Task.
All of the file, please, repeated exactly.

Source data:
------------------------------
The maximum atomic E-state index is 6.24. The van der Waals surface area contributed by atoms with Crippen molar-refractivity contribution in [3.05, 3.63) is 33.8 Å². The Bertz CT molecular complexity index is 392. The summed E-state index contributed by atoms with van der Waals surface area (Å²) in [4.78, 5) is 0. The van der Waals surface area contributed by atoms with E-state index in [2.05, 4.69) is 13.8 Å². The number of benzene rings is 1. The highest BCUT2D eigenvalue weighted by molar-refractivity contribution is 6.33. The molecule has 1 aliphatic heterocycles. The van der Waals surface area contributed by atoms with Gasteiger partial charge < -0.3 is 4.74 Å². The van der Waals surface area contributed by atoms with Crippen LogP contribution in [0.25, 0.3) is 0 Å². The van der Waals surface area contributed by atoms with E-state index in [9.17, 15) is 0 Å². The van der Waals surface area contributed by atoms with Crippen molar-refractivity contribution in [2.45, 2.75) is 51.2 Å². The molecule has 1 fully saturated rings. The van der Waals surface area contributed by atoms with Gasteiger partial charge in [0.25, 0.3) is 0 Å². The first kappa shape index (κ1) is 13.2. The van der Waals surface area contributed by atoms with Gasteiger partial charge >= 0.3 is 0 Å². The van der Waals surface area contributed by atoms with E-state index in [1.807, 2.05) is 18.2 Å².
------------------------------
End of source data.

The maximum atomic E-state index is 6.24. The van der Waals surface area contributed by atoms with Crippen molar-refractivity contribution in [3.05, 3.63) is 33.8 Å². The Bertz CT molecular complexity index is 392. The summed E-state index contributed by atoms with van der Waals surface area (Å²) in [4.78, 5) is 0. The van der Waals surface area contributed by atoms with E-state index in [2.05, 4.69) is 13.8 Å². The number of benzene rings is 1. The highest BCUT2D eigenvalue weighted by molar-refractivity contribution is 6.33. The molecule has 1 aliphatic heterocycles. The van der Waals surface area contributed by atoms with Gasteiger partial charge < -0.3 is 4.74 Å². The van der Waals surface area contributed by atoms with Crippen LogP contribution in [0.25, 0.3) is 0 Å². The van der Waals surface area contributed by atoms with E-state index in [9.17, 15) is 0 Å². The van der Waals surface area contributed by atoms with Crippen molar-refractivity contribution in [2.45, 2.75) is 51.2 Å². The molecule has 1 fully saturated rings. The van der Waals surface area contributed by atoms with Gasteiger partial charge in [0.25, 0.3) is 0 Å². The first kappa shape index (κ1) is 13.2. The van der Waals surface area contributed by atoms with Gasteiger partial charge >= 0.3 is 0 Å². The van der Waals surface area contributed by atoms with E-state index in [1.807, 2.05) is 18.2 Å².